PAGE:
Humidity should be at 40 to 60 percent, although some growers recommend as high as 70 percent. As with other orchids, placing the pot on a bed of stones that are sitting in water will optimize humidity. Make sure the air is moving to prevent disease growth and watch the leaves.
This orchid produces an excessive amount of sap that can make the leaves sticky and attract layers of dust. Be mindful that dry, stagnant air will attract spider mites. Caregivers should work hard to maintain optimal moisture, high humidity, and strong air movement while the plants are growing.
To maximize your Catasetum’s potential and make it as strong as possible, fertilize once every two to three weeks. This will produce strong pseudobulbs and boost the blossoms. The ideal method is to use a diluted mixture. Mix the fertilizer with the water. If this is not possible, feeding less infrequently with concentrated applications can work. It is just not optimal.
These orchids enjoy a high nitrogen formulation (such as 30-10-10) during the growth phase. Gradually reduce the amount and frequency as pseudobulbs form. Once the leaves have dropped, adjust your fertilizer’s formula to a 10-30-20 mix.
Potting and Medium
Repot these orchids every year. The intense watering accelerates the breakdown of the potting medium. Repotting should be timed to sync with the onset of new growth. This timing minimizes risk. New roots can develop quickly at this stage.
These plants have robust root systems that do well in a variety of media, depending on the pot. Sphagnum is ideal for clay pots. Medium-fine fir bark can also be used in clay pots as well as plastic pots and baskets. A wide variety of other substrate media may be considered as well. For example, combinations of osmunda, tree fern fiber, charcoal, sponge rock, perlite, leaf mold, peat, and bark screenings can be used as long as it is in the correct ratios.
Take care to give the root system plenty of room to breathe. It is easy to suffocate the root system. This will lead to root rot. Unless you live in a region that closely resembles the colossal specimen’s native lands, it is recommended that you keep your containers inside where you can better control the temperature and humidity. That said, you may want to bring the pots outside during the summer, assuming you can monitor and maintain your plant’s water and humidity needs.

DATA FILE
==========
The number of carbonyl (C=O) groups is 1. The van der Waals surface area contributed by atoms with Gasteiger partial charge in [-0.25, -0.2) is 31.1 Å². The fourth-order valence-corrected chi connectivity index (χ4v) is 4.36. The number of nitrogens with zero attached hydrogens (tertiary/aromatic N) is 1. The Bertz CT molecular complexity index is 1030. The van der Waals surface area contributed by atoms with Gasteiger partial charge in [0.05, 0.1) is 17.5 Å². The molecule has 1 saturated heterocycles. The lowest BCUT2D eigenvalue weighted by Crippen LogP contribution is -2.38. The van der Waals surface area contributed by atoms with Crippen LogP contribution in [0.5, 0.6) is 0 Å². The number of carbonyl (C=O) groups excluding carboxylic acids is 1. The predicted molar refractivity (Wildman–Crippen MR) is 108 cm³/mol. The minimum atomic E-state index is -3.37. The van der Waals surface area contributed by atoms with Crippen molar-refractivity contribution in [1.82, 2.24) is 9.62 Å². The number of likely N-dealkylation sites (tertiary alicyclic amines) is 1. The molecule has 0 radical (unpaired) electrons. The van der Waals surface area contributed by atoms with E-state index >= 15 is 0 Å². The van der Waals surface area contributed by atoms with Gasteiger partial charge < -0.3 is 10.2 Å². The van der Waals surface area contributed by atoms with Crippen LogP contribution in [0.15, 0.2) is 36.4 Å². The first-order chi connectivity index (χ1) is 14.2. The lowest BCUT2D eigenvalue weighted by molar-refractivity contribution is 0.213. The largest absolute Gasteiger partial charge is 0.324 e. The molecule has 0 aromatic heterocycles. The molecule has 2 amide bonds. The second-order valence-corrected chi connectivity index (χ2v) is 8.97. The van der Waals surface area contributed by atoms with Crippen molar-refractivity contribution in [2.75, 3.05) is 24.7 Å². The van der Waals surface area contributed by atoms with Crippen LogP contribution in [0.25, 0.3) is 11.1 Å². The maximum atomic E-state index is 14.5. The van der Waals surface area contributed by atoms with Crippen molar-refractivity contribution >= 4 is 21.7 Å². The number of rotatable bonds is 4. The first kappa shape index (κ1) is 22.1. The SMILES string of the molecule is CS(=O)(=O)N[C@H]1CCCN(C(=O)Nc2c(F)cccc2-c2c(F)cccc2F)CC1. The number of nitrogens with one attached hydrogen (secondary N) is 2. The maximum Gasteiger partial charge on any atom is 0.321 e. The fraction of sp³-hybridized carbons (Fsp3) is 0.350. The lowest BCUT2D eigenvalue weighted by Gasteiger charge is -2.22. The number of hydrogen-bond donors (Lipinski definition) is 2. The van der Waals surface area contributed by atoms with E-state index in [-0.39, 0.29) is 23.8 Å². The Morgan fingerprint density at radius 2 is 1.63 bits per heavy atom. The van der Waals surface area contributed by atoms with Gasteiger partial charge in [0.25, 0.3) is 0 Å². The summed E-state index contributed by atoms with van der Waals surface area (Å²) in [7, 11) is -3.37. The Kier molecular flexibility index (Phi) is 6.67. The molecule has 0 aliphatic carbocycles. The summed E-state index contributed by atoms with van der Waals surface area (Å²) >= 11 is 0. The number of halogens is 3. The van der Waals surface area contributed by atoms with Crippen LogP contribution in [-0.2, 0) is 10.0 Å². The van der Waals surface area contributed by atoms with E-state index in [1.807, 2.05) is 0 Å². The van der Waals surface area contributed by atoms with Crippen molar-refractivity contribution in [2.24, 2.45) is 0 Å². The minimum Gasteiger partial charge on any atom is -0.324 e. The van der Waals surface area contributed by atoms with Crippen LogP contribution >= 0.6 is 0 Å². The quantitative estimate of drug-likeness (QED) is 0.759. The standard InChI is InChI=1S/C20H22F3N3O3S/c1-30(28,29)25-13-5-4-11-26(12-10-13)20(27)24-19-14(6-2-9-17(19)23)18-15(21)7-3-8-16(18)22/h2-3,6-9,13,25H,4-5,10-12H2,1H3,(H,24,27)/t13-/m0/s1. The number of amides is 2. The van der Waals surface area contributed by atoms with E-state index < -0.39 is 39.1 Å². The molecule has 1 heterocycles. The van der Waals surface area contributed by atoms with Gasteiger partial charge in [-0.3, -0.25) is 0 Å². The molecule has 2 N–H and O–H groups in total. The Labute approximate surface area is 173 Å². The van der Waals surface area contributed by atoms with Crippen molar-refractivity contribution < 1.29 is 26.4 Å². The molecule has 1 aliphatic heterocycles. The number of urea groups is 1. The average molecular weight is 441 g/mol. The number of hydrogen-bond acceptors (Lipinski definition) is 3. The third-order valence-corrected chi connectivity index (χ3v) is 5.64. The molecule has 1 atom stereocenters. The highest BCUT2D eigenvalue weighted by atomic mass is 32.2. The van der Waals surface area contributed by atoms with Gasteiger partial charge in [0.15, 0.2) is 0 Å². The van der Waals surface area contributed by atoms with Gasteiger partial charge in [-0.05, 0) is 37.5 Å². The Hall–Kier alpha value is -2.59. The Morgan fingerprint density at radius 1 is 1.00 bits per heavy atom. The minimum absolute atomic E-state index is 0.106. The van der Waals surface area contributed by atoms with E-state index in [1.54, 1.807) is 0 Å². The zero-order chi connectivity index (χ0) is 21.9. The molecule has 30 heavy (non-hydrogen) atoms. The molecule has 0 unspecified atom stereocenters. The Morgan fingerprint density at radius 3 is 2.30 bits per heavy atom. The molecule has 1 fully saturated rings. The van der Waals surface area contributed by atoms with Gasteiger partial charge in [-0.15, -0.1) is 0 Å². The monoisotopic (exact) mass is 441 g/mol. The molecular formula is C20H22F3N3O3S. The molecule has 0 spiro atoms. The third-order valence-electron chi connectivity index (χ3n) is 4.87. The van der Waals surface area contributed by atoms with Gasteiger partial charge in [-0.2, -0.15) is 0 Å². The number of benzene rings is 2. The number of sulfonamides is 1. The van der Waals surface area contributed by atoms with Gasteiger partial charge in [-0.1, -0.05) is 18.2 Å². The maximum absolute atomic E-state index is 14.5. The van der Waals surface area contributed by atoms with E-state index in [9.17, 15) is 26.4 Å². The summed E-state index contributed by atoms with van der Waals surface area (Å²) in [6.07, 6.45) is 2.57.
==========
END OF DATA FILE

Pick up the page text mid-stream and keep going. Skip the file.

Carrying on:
This waxy-leafed prize is unisex. This is a rare phenomenon in the world of orchids. They have earned this distinction because each flower has both male and female anatomy. The staminate is male and the pistillate is female. In most cases, only organs of one sex are functional in the flower. However, in some cases, this orchid has been known to produce hermaphroditic (bisexual) flowers.
Male plants present with bodacious, colorful flowers. Conversely, female plants are found in the yellow-green range of the color wheel. Female flowers are smaller than their male counterparts. Both species are treasured for their versatility and beauty.
In addition to color, the gender of this vigorous grower’s fleshy flower can be determined by its shape. More than a dozen basic shapes have been noted for male flowers. Orchids with female-dominant flowers, on the other hand, typically have the same shape. The amount of light and water are responsible for determining the type of flowers produced.
Flower clusters emerge from nodes. Nodes are found at the base of the pseudobulb, which is usually tapered at both ends. These clusters most commonly form a graceful arch. The Catasetum’s leaves are full of surprises. They appear in a variety of sizes. Sometimes the leaves will be short and narrow. Other times, they provide a large-scale backdrop for the beautiful flowers, growing as long as 60 cm and up to 10 cm wide. Leaves are also full of surprises. Some will be light green, signaling possible sun overexposure. In other situations, the orchid’s leaves will select a medium to dark green shade.
This orchid is distinctive also for its approach to pollination. It releases pollen using tiny hairs. The deciduous plant proactively attaches its pollen sacs onto pollinators. Pollinators can be insects like bees, butterflies, moths, or other species like bats and hummingbirds.
The World Checklist of Monocotyledons recognizes 64 species and 9 natural hybrids.